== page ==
Empty homes – an exercise in displacement blame?

Empty homes: if councils won’t act, ordinary people should move in so says article in the ‘Guardian’


But let’s think about this.

The thought that homes lie empty causes concern in many quarters and righteous indignation in others. But is it so simple as it appears? We have noted before the concept of ‘frictionally’ empty houses – those which are empty but for perfectly good reasons and could not be brought into use immediately. [Just as people who are out of work cannot simply move into a new job right away]. It is part of the normal situation that arises as properties become empty and then are re-occupied. These properties may have only just become empty, the owner may be carrying out works to bring them back into use, the owner may be waiting to sort out family matters, the owner may be in hospital or working abroad but intends to reoccupy the property at some stage. As for those empty for over six months are these ‘frictionally’ empty? Probably not, but we don’t know. The over six month limit appears arbitrary. Someone could have a property on the market for more than six months and is simply waiting for a willing buyer. Somebody else could be working on a property and intending to occupy it. We really need more useful data – number of properties that are empty after say one year where they are not on the market and the owner does not intend to bring them into use.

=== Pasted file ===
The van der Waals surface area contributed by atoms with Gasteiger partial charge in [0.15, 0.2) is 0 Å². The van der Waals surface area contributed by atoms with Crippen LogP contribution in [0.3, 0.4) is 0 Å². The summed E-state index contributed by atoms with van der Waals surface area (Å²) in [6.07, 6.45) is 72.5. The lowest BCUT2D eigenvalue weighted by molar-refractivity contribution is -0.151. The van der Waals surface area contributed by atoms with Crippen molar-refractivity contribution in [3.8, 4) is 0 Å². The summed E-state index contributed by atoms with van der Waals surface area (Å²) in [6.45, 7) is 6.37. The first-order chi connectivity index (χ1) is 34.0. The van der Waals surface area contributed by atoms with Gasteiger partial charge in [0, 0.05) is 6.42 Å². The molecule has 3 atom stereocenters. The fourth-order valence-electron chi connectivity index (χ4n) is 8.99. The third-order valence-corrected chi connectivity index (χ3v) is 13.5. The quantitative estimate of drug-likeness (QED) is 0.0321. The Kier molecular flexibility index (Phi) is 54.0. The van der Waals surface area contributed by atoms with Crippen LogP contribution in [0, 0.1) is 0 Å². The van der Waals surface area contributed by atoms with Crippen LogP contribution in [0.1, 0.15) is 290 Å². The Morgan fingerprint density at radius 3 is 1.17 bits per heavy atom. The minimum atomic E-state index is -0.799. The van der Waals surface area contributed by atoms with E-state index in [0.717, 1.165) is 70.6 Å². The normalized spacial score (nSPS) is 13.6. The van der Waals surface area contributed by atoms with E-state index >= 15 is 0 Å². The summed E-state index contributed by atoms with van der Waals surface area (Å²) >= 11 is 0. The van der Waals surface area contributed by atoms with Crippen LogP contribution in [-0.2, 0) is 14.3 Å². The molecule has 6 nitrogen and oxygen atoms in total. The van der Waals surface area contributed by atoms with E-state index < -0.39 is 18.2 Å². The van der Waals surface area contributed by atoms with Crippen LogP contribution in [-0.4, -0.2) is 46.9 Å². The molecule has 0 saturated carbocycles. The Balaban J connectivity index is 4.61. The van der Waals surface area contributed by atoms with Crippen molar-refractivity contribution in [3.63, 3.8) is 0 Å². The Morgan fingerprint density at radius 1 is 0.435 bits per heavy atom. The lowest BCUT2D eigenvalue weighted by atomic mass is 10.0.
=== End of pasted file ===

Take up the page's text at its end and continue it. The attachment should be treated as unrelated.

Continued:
Focusing on empty homes is one way of not addressing the problems of second, holiday and investment homes or the main cause of housing problems – continuing unsustainable population growth which is enabled, indeed encouraged.

Of course owners of empty homes could renovate them and use them for holiday lets or sell in the second home market, which would not raise calls for compulsory purchase, neither would it provide those locals in housing need with homes!

Policy needs to be evidence based not on myths and assertions.


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